In South Korea, companies sell mock funerals for college students. The young people write their wills, put on the traditional Korean burial clothes and have themselves nailed into a coffin -- temporarily, of course. The point is to have them imagine their death, and in so doing, reorder their priorities in life.
Americans are loath to think about death, especially of the young. And so the news that The Associated Press has written an advance obituary for Britney Spears caused a small uproar. Some considered it unseemly to anticipate the demise of a 26-year-old. The pop star may have a history of self-destructive behavior, but she could still turn her life around. Who knows? She might live to collect Social Security.
News organizations have long stockpiled advance obituaries for older statesmen, Nobel Prize winners and other illustrious retirees. But the sudden passing last year of Anna Nicole Smith at age 39 had caught them off balance.
The former Playboy Playmate's history of personal chaos and drug abuse should have put her possible death on a near horizon. AP's intention in preparing Spears' obituary was simply to have it handy should she die.
It's not that obituary writers formerly failed to recognize that the remaining life expectancies of hard-living young celebrities may match those of long-retired presidents. That's not new. In 1970, drugs killed both Janis Joplin and Jimi Hendrix, two rock-music greats still in their 20s.
What's changed are the Internet and 24-7 cable news channels, which require instant reporting of dramatic events, especially when a celebrity is involved. In the case of a famous person's passing, that would include a biography.
And losses of young luminaries do seem more frequent these days. Actor Heath Ledger's candle recently burned out at age 28, apparently due to a pill overdose. His death closely followed that of another promising actor, 25-year-old Brad Renfro. Renfro had been arrested two years ago while trying to buy heroin.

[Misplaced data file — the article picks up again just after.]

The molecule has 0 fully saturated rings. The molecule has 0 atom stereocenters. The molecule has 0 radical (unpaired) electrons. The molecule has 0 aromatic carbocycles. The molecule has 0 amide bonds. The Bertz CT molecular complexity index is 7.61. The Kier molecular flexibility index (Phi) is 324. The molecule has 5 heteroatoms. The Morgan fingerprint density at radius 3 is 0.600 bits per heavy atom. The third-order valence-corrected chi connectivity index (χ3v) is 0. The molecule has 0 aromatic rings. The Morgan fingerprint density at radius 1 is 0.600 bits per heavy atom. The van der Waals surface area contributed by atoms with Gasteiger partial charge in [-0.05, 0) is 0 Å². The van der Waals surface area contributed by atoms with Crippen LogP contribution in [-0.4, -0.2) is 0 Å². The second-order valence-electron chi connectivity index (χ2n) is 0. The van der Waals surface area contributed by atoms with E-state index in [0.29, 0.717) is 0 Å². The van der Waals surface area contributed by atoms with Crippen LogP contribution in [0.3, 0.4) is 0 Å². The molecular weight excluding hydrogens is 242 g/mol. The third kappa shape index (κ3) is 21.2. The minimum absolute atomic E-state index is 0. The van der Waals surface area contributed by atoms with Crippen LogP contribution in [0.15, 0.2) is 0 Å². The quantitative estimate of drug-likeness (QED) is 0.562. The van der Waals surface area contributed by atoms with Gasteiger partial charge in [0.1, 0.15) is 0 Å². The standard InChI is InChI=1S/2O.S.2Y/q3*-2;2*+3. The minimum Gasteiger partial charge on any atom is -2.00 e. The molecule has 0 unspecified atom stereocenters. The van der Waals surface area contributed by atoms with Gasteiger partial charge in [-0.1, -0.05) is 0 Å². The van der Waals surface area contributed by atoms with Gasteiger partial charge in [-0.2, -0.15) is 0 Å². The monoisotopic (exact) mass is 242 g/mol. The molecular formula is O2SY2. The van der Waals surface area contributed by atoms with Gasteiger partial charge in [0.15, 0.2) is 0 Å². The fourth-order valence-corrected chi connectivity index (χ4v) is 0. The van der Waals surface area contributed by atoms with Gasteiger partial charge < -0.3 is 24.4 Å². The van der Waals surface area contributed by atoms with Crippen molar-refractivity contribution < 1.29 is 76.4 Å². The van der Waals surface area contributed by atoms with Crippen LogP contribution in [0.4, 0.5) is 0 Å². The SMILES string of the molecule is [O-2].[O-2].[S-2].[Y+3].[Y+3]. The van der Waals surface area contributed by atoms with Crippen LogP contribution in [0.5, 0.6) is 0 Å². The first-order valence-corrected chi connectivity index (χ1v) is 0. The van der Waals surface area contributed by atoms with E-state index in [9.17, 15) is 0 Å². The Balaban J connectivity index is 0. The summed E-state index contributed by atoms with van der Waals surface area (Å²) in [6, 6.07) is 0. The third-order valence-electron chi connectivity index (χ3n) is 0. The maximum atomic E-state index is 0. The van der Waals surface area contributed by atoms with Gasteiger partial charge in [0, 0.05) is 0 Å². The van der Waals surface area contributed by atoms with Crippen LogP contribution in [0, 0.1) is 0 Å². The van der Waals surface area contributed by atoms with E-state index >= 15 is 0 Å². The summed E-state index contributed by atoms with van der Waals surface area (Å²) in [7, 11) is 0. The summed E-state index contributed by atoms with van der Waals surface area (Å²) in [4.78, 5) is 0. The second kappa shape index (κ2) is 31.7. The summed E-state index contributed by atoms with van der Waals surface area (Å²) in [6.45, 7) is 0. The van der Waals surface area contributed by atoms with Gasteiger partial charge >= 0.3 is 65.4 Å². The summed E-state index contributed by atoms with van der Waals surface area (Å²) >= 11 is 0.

"Memento mori" is a Latin phrase meaning "remember you will die." It was delivered to generals as they triumphantly marched through ancient Rome -- and served as a reality check on any victor's pumped-up sense of invincibility.
European monks kept skulls on their desks as a reminder of where they were inevitably headed. "Youth With a Skull" -- a famous painting by the Dutch master Frans Hals -- shows a rosy and robust young man holding a skull. It is a commentary on the transience of life.
Americans don't contemplate these big questions much. Reflection is especially rare in the celebrity culture, where "there is no such thing as bad publicity." Time in rehab -- drug, alcohol or whatever -- has become a veritable rite of passage for the young and famous. Indeed, telling the story of one's rise from the ashes of addiction has become a career-extending strategy for those past their prime.
With all the pictures of stars happily leaving the clinic, young people may assume that there are always nets to catch their fall. They forget those who didn't make it into rehab. Not everyone gets a second or third act.
Although AP wrote the Spears obituary purely for business reasons, it may have also done the star a service. Like the mock Korean funerals, the obituary could shock Spears into imagining her extinction -- and thus mend her ways. In a similar vein, a court ordered troubled young actress Lindsay Lohan to work in a morgue following a drunken-driving incident.
Perhaps all those who indulge in high-risk behavior should be presented with their obituary, dressed in funeral robes and placed in a coffin. Sounds morbid, but that could be the most important thing that ever happened to them.